- Public Health, Religion, and Spirituality Network: Fall Bulletin now live!
- Justice for the Poor in early Rabbinic Law (book summary)
- Spirituality, Theology & Health (Durham UK): New website!
- Garb of Being!
- Women in Global Health: Learn, Engage, Advance, Disrupt
- Care for the Poor in Late Antique Egypt
- AJR: Food & Transformation
- How Medical Texts in Antiquity were Written: Colloquium Sept. 23-25, 2019
- Health worker report on faith collaborations in the US
- First Book Workshop – Application Call – Deadline 9/6/19
- Kippers posted from here; and other summer reflections
- Food, Health & The Body: Duke Collaborative Calls for Applications
- CFP: Religion & Public Health in Environmental Research
- Thank you, Ellen Aitken: Updated
- Patristic Studies in Boston: July 14-19, 2019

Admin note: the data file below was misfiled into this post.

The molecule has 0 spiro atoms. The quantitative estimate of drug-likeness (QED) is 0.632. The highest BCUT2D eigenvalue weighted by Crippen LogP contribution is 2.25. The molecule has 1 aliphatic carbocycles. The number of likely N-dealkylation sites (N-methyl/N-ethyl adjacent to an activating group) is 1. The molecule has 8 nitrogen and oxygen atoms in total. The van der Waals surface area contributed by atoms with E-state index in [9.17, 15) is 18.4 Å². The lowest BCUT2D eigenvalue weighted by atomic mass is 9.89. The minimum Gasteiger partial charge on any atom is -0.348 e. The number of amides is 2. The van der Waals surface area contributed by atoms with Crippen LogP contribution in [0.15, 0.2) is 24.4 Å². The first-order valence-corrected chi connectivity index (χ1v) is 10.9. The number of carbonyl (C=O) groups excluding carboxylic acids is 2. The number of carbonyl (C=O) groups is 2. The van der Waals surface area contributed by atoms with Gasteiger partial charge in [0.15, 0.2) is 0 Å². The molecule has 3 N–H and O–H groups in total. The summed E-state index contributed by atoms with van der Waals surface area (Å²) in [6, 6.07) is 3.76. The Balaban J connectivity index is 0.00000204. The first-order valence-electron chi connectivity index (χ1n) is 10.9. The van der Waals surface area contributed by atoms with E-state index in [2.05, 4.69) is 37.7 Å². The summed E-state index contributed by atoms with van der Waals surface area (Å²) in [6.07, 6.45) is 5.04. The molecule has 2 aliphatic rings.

- “But nobody noticed when the albatross had disappeared”*
- Coming Soon: The Garb of Being
- Touching a Leper
- “God made man upright but they have sought out many devices…”
Category Archives: Photo essay
Definitely my favorite image so far this summer. A few more summer favorites, a bit closer to home: ~~~ maritime roses ready soon to harvest for rose hip jelly: beach buckets: child and dog sandprints seagull at breakfast: summer acorns: … Continue reading
“I thought that my voyage had come to its end at the last limit of my power – that the path before me was closed, that provisions were exhausted and the time come to take refuge in silent obscurity. But … Continue reading
A new and useful tool for health care providers! click to view the post and download the entire 10-point guide. Learn more about the use of art in medicine: “What Doctors can Learn from Looking at Art” (Dhruv Khullar, New … Continue reading
“…a photograph of the garden of the spirit…may we all relax and put our hands in our pockets by the waves where god lives…” (inspired by lines from RS Thomas and friends)
itching over the green of spring and feeling a bit too stuck in a city (or perhaps a windowless room somewhere)? follow the walk from map to sign Better Solution: Turn The Computer OFF and Go Take a Real Walk!